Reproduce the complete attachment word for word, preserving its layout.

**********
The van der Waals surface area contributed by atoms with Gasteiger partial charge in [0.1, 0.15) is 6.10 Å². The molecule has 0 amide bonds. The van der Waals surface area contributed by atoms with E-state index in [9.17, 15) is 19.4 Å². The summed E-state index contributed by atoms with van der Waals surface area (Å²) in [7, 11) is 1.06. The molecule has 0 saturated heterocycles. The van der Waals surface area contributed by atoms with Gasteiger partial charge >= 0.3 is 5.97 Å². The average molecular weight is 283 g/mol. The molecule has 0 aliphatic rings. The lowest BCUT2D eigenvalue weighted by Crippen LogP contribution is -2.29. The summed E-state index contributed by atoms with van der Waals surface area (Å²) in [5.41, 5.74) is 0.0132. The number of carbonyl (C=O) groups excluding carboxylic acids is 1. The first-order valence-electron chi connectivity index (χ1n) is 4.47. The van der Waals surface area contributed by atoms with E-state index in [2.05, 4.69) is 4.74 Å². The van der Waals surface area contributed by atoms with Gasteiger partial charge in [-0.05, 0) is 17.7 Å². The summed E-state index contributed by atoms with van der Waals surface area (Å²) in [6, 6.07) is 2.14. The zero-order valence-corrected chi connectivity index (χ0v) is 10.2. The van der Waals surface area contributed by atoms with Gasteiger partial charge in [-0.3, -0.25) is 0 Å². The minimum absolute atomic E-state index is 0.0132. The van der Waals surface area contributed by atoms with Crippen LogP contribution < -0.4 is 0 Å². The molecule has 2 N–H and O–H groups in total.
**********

The van der Waals surface area contributed by atoms with Gasteiger partial charge in [0.1, 0.15) is 6.10 Å². The molecule has 0 amide bonds. The van der Waals surface area contributed by atoms with E-state index in [9.17, 15) is 19.4 Å². The summed E-state index contributed by atoms with van der Waals surface area (Å²) in [7, 11) is 1.06. The molecule has 0 saturated heterocycles. The van der Waals surface area contributed by atoms with Gasteiger partial charge >= 0.3 is 5.97 Å². The average molecular weight is 283 g/mol. The molecule has 0 aliphatic rings. The lowest BCUT2D eigenvalue weighted by Crippen LogP contribution is -2.29. The summed E-state index contributed by atoms with van der Waals surface area (Å²) in [5.41, 5.74) is 0.0132. The number of carbonyl (C=O) groups excluding carboxylic acids is 1. The first-order valence-electron chi connectivity index (χ1n) is 4.47. The van der Waals surface area contributed by atoms with E-state index in [2.05, 4.69) is 4.74 Å². The van der Waals surface area contributed by atoms with Gasteiger partial charge in [-0.05, 0) is 17.7 Å². The summed E-state index contributed by atoms with van der Waals surface area (Å²) in [6, 6.07) is 2.14. The zero-order valence-corrected chi connectivity index (χ0v) is 10.2. The van der Waals surface area contributed by atoms with Gasteiger partial charge in [-0.3, -0.25) is 0 Å². The minimum absolute atomic E-state index is 0.0132. The van der Waals surface area contributed by atoms with Crippen LogP contribution < -0.4 is 0 Å². The molecule has 2 N–H and O–H groups in total.